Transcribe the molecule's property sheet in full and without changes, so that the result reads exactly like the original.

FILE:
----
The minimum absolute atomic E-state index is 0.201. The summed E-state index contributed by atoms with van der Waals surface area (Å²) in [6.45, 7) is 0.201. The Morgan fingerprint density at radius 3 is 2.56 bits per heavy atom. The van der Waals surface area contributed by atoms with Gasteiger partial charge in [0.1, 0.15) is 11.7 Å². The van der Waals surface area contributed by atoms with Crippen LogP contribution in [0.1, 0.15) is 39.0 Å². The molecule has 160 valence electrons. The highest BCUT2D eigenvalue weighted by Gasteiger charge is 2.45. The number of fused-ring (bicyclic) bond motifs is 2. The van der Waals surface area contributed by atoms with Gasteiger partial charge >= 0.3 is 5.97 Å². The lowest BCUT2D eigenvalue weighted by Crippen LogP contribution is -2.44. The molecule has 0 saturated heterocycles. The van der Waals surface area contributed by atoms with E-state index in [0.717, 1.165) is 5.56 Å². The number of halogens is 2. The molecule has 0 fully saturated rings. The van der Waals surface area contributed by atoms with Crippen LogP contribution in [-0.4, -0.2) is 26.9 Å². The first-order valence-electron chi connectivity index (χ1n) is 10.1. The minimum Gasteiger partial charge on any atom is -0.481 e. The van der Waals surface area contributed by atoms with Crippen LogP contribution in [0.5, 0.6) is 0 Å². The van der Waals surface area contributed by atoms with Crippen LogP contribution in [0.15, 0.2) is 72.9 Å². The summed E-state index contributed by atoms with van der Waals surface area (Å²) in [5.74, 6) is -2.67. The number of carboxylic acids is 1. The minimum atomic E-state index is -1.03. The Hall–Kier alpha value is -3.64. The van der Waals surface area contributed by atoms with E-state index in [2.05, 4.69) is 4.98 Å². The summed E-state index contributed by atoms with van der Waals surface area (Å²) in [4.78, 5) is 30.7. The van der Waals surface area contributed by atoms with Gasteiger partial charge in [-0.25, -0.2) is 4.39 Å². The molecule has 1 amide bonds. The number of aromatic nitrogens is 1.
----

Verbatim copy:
The minimum absolute atomic E-state index is 0.201. The summed E-state index contributed by atoms with van der Waals surface area (Å²) in [6.45, 7) is 0.201. The Morgan fingerprint density at radius 3 is 2.56 bits per heavy atom. The van der Waals surface area contributed by atoms with Gasteiger partial charge in [0.1, 0.15) is 11.7 Å². The van der Waals surface area contributed by atoms with Crippen LogP contribution in [0.1, 0.15) is 39.0 Å². The molecule has 160 valence electrons. The highest BCUT2D eigenvalue weighted by Gasteiger charge is 2.45. The number of fused-ring (bicyclic) bond motifs is 2. The van der Waals surface area contributed by atoms with Gasteiger partial charge >= 0.3 is 5.97 Å². The lowest BCUT2D eigenvalue weighted by Crippen LogP contribution is -2.44. The molecule has 0 saturated heterocycles. The van der Waals surface area contributed by atoms with E-state index in [0.717, 1.165) is 5.56 Å². The number of halogens is 2. The molecule has 0 fully saturated rings. The van der Waals surface area contributed by atoms with Crippen LogP contribution in [-0.4, -0.2) is 26.9 Å². The first-order valence-electron chi connectivity index (χ1n) is 10.1. The minimum Gasteiger partial charge on any atom is -0.481 e. The van der Waals surface area contributed by atoms with Crippen LogP contribution in [0.5, 0.6) is 0 Å². The van der Waals surface area contributed by atoms with Crippen LogP contribution in [0.15, 0.2) is 72.9 Å². The summed E-state index contributed by atoms with van der Waals surface area (Å²) in [5.74, 6) is -2.67. The number of carboxylic acids is 1. The minimum atomic E-state index is -1.03. The Hall–Kier alpha value is -3.64. The van der Waals surface area contributed by atoms with E-state index in [2.05, 4.69) is 4.98 Å². The summed E-state index contributed by atoms with van der Waals surface area (Å²) in [4.78, 5) is 30.7. The van der Waals surface area contributed by atoms with Gasteiger partial charge in [-0.25, -0.2) is 4.39 Å². The molecule has 1 amide bonds. The number of aromatic nitrogens is 1.